- Education: Mills received his bachelor of arts degree in communications from The Ohio State University in 1968; James earned a bachelor of arts degree in broadcasting from the University of Cincinnati in 1971.
- First job: Mills was a newspaper carrier; James started a company in high school "to do psychedelic lighting for bands."
- Why I chose this career: Mills says, "When I was very young, I made pretend television stations. I wrote plays in elementary school and put them on. I was on the school newspaper in high school. And once I got to college, I realized I really liked this kind of work. I was going to major in business but I found out I didn't like that as much as I thought I would." James's lighting company, Noremac Productions-Cameron spelled backwards-gave him his first taste of the business. After that came a stint at WLW radio and television in Cincinnati, where he worked with The Bob Braun Show and other live studio audience broadcasts. Then James headed to Manhattan. "I was an NBC page," he says. "The Tonight Show was still there and so were some of the big game shows like What's My Line? and To Tell the Truth. I gave [studio] tours, which is still my greatest strength at Mills/James."
- Greatest achievement: "I think business success is great, but keeping friends and family balanced is more important," Mills says. "I'm very proud of what we've done here, but it's not what life is all about." "My greatest success is learning to read," says James. "I'm dyslexic. Dealing with that was very important to me."
- Best business decision: "Going into business with each other," says Mills. "We're really opposite types and it provides a nice balance. It's a good sanity check on what you think you want to do." Although James concurs that going into business with Mills was one of his best decisions, so was "building this great staff," he says. "There are times when we have 20 to 40 shoots going on in a week ⊃ and when you're really busy, it's amazing. So many people have to carry the ball and not drop the ball. All the details have to be shared among the staff and the ball has to be passed several times without being dropped."
- Worst business decision: "I don't think there is a worst," Mills says. "There are a lot of little things you wish you hadn't done, but nothing that's a major, major regret. I think we've been very fortunate in that regard." James, however, cites one decision that haunts him still: "Taking too long to realize something is not working; that it's not making money."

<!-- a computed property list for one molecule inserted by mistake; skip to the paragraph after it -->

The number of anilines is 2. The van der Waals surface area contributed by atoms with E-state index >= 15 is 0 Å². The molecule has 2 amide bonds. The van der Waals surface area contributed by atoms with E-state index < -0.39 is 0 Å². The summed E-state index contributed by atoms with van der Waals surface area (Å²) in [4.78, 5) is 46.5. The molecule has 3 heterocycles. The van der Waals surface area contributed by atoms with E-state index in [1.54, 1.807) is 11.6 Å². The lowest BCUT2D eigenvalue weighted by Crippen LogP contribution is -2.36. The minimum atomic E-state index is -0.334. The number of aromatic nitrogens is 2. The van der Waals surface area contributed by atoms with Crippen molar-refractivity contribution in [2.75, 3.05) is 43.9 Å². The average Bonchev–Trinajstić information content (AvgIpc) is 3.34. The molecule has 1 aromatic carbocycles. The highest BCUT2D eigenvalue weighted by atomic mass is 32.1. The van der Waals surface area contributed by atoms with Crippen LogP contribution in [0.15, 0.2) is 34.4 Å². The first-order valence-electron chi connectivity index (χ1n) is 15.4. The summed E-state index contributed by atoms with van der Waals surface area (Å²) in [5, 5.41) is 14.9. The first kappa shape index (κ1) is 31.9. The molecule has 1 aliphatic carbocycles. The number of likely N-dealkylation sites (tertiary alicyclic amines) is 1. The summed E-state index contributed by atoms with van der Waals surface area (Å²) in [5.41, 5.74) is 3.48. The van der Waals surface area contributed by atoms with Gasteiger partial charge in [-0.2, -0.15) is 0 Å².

- Biggest professional challenge: "Each level of growth makes you realize you have to re-examine the processes that got you here and will continue to let you grow," Mills says. "Our job is to be innovators and constantly reinvent our business," adds James. "Every day we ask ourselves, 'Are we putting magic in the message?' That's our promise to our clients."
- Most important professional lesson: "It really is all about relationships," Mills says. "Making sure you understand the client's expectations and that you exceed those expectations if possible. It can be very difficult, but you cannot know your customers well enough." James agrees: "Always put your client's interests ahead of your own. Sometimes that means referring them to someone else or only doing part of the project. But it boils down to trust. If you lose that, you're not going to be successful."
- Advice to aspiring leaders: "Know and understand the industry you are in; know and understand the competitors in your industry and the market you're in; know and understand who your customers are," Mills advises. Adds James, "Look around the world at who's doing what you want to do the very best and go there and get that experience. It may not always be possible, but I think too many times we limit our experiences."
- Unfulfilled dream: "I'm really content with my life," Mills says. "There was a big part of me that thought about working in Hollywood and making a major motion picture, but I've become less enamored of that over time. Most of the things I really care about, beyond my family life, are right here." James's dream ties into his greatest achievement: learning to read. "We know about this tremendous failure of the educational system to teach people to read- and we know how to fix that. My personal goal is to do that. If we can put people on the moon, we can teach people to read."
About their company
3545 Fishinger Blvd., Hilliard
Annual revenues: $14.5 million
Line of business: Media production services and studios
Meet the 1998 Innovators of the Year Featured
Nancy Byron 10:00am EDT July 22, 2002